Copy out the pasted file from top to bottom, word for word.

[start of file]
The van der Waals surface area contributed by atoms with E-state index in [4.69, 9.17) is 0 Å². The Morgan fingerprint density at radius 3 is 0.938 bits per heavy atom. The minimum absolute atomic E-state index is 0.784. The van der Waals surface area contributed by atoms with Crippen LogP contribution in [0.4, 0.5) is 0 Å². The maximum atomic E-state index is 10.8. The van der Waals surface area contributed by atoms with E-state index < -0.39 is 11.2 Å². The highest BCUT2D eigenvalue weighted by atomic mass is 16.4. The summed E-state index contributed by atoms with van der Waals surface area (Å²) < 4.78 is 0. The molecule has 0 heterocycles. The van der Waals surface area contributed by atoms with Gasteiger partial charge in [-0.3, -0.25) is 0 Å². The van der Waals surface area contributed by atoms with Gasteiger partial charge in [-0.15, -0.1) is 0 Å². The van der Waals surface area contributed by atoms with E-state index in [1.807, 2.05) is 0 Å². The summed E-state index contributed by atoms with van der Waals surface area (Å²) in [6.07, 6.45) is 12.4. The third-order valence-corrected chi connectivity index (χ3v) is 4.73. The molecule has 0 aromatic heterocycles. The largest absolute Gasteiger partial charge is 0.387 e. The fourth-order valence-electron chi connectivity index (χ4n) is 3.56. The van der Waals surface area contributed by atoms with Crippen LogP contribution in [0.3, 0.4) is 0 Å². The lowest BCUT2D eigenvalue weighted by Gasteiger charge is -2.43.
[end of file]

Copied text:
The van der Waals surface area contributed by atoms with E-state index in [4.69, 9.17) is 0 Å². The Morgan fingerprint density at radius 3 is 0.938 bits per heavy atom. The minimum absolute atomic E-state index is 0.784. The van der Waals surface area contributed by atoms with Crippen LogP contribution in [0.4, 0.5) is 0 Å². The maximum atomic E-state index is 10.8. The van der Waals surface area contributed by atoms with E-state index < -0.39 is 11.2 Å². The highest BCUT2D eigenvalue weighted by atomic mass is 16.4. The summed E-state index contributed by atoms with van der Waals surface area (Å²) < 4.78 is 0. The molecule has 0 heterocycles. The van der Waals surface area contributed by atoms with Gasteiger partial charge in [-0.3, -0.25) is 0 Å². The van der Waals surface area contributed by atoms with Gasteiger partial charge in [-0.15, -0.1) is 0 Å². The van der Waals surface area contributed by atoms with E-state index in [1.807, 2.05) is 0 Å². The summed E-state index contributed by atoms with van der Waals surface area (Å²) in [6.07, 6.45) is 12.4. The third-order valence-corrected chi connectivity index (χ3v) is 4.73. The molecule has 0 aromatic heterocycles. The largest absolute Gasteiger partial charge is 0.387 e. The fourth-order valence-electron chi connectivity index (χ4n) is 3.56. The van der Waals surface area contributed by atoms with Crippen LogP contribution in [0.3, 0.4) is 0 Å². The lowest BCUT2D eigenvalue weighted by Gasteiger charge is -2.43.